Black radical tradition
The Black radical tradition has a long history in the United States, from the Black abolitionists who fought slavery, at times violently, to the Black Communists who called for racial equality and land for farmers, to the Black activists who supported anti-colonial struggles in Algeria and South Africa.
Black solidarity with Palestine stretches back to at least the late 1960s, when Israel’s victory in the Six Day War transformed the country’s image in the eyes of Black American thinkers. While Israel was once seen as the product of a just national liberation movement, the occupation of the West Bank, East Jerusalem, Gaza, the Golan Heights, and the Sinai Peninsula soured leading Black activists on the Jewish state. In the eyes of the Black left, Israel had asserted itself as a colonial power unjustly oppressing the Palestinian people.
Famously, in a summer 1967 newsletter, the Student Non-Violent Coordinating Committee (SNCC), one of the most prominent civil rights groups in the country, published an article portraying the Zionist movement as one that dispossessed the Palestinian inhabitants of their land using tactics of “terror, force and massacres.” Malcolm X, the renowned Black Muslim minister, visited Gaza in 1964, and penned an essay that year linking Zionism to European imperialism. In 1970, the Black Panther Party stated, “we support the Palestinians’ just struggle for liberation one hundred percent.”
“Black folks in particular are compelled [to speak out] because there’s something so familiar about the oppression and experience of Palestinians — that marginalization, what it means to be targeted as this subject population, where you’re told, ‘this would be a great country if it wasn’t for you,’” said Khury Petersen-Smith, the Michael Ratner Middle East Fellow at the Institute for Policy Studies. “That’s part of the Black experience and that’s part of the Palestinian experience.”
The typical Black family in the United States has a net worth ten times less than that of the typical white family. Majority-white school districts receive $23 billion more in funding than school districts with a majority of people of color. Black Americans are also disproportionately more likely to be shot by police — a reality many Palestinians find easy to understand, as they too are stopped, harassed, shot at, and killed at incomparably higher rates than Israeli Jews.
In the decades after the wane of the Civil Rights Movement, sentiments in favor of Palestinian rights were increasingly heard at the highest level of Black politics.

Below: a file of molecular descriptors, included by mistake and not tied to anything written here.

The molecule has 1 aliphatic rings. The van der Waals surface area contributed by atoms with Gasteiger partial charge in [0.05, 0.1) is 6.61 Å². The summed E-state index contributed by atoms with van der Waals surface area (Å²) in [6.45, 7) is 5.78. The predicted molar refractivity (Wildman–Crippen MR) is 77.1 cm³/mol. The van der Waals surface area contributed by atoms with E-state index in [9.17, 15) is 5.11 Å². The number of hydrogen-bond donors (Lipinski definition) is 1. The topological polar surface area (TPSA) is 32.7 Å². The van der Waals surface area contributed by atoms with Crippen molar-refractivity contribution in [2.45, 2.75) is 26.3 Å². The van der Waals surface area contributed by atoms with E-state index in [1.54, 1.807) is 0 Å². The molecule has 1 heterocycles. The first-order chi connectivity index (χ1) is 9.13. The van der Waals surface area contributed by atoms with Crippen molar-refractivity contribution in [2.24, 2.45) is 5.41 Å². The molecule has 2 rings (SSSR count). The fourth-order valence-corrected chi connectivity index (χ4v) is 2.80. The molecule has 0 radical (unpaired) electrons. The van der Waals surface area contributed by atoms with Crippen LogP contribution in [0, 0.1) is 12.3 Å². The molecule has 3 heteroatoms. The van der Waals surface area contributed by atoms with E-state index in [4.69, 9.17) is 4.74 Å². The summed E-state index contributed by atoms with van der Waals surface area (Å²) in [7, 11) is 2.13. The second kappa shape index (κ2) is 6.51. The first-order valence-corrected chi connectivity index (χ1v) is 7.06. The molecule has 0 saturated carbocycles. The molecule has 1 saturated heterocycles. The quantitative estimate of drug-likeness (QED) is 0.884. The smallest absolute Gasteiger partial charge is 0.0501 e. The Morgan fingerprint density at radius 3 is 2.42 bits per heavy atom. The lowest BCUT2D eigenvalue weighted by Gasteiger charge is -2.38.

In 1979, former civil rights leader Andrew Young, at the time President Jimmy Carter’s ambassador to the United Nations, called the leaders of the Palestine Liberation Organization “intelligent, decent human beings.” This statement was considered radical at the time because both the United States and Israel refused to recognize the PLO and considered its members “terrorists.” (After Young had a secret meeting with PLO officials the same year, he resigned as controversy over the meeting grew.) In 1988, fellow civil rights icon Jesse Jackson’s presidential campaign pushed to include the Palestinian right to “self-determination” in the Democratic Party platform. The effort ultimately failed.
Push to ‘centrism’
Black leaders’ rise to influence within the Democratic Party was in great part a product of the civil rights movement’s gains. But many Black leaders did not follow the path of Young and Jackson in bringing a left-wing agenda to the halls of power. Instead, many became partners in the party’s turn to the right, supporting, for example, legislation signed by President Bill Clinton that fueled mass incarceration in the United States. Most of the CBC later refrained from harsh criticisms of President Barack Obama, even as his response to the 2008 financial crisis left the Black families whose wealth was wiped out in the cold.
While the CBC has called itself the “conscience of the Congress” — a nickname solidified by its historic work on behalf of some of the most marginalized Black people in the U.S. — they have come under harsh criticism in recent years because of their political action committee’s practice of accepting corporate donations from industries like private prisons that have significantly harmed Black communities.
“The Congressional Black Caucus has been hijacked by essentially Clinton-era, Obama-esque neoliberals,” said Robin D.G. Kelley, a prominent Black scholar and professor at the University of California, Los Angeles. The centrist politics of many Black Democrats has also extended into foreign policy: “There’s very little daylight [on Israel] between the Biden administration and Black Democrats,” said Kelley.
In an interview with +972, Congresswoman Cori Bush pointed out the long history of Black Democrats supporting policies that disproportionately harmed Black people. “There are Black Democrats who support more funding for police. There are Black Democrats who support the never-ending expansion of our military budget. In 1994, there were Black Democrats who endorsed the crime bill that would go on to devastate Black communities. There are decisions we make each and every day that will mark our legacy,” she said.
“I know that we are on the right side of history when we stand up for human rights across the country and the globe — and that’s only possible because of the power of our intersectional movements for justice and liberation, and because of the incredible work of activists and organizers,” Bush added.